Monday, 17 December 2012

Amity & Sorrow by Peggy Riley

I was very lucky to receive a proof copy of this book. From the title this may not have been a book I would immediately go for, but it just goes to show that you can find great stories in unexpected places.

Amaranth has run away from her family with her two daughters Amity and Sorrow. After four days of non-stop driving she crashes her car at a gas station. Despite an agitated introduction, the farmer of the surrounding property takes pity on the strange little family and lets them stay on his land.

We learn that they have come from a cult and Amaranth is constantly fearful that her husband – the only adult male and leader of the cult – will come after them. The youngest daughter Amity blossoms outside of the cult and is eager to learn about the unexplored world around her. Her older sister Sorrow is the extreme opposite, clinging fiercely to the rules and religion she knows and opposing all the changes before her. The story slowly unravels the past the girls have run from and weaves together the new relationships and experiences they forge on the farm. But eventually they must face up to what they left behind.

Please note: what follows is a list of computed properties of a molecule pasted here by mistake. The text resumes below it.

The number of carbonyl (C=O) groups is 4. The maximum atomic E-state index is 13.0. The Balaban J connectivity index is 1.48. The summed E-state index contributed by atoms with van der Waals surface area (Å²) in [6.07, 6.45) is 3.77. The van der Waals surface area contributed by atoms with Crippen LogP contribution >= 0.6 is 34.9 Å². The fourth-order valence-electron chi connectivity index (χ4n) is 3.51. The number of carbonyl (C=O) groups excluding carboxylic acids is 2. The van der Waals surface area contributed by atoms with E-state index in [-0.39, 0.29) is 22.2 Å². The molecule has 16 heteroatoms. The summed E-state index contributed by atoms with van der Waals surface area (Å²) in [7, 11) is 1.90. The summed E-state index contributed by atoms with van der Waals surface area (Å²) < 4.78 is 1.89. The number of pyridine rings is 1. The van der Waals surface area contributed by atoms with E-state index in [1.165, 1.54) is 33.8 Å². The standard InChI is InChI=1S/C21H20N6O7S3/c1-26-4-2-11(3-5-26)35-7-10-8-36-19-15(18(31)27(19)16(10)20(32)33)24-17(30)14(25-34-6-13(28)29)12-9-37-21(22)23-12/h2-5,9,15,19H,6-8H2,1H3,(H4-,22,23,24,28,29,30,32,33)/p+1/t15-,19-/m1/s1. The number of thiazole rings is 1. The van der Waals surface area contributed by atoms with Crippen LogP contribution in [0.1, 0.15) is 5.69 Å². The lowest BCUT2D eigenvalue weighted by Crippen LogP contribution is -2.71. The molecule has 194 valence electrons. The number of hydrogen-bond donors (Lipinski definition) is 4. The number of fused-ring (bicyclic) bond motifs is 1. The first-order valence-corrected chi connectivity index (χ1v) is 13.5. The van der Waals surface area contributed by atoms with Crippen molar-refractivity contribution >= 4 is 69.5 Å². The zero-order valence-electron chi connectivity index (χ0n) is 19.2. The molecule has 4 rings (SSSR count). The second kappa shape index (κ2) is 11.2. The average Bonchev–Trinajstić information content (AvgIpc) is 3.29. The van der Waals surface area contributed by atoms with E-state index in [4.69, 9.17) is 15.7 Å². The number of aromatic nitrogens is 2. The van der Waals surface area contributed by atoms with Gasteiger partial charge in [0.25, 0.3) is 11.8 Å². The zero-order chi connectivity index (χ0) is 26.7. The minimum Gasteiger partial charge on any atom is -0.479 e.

I absolutely adored the character of Amity; her innocence and curiosity about everything which is unfamiliar to her make her exploits truly charming to read about. It seems as though she is constantly torn between her mother and her sister, torn between the old ways and her new world. I remember learning about cults in Sociology and I always found the topic both intriguing and disturbing at the same time. The well-known religious sect from Waco, Texas are briefly mentioned in the book; that case becoming famous after more than 50 people died when it was stormed by police in 1993. The wives from the cult in this tale were interesting to read about as they all had their own reasons for joining the group; reasons of which probably reflect possible real life motivations for wanting to leave an old life behind and join an isolated community.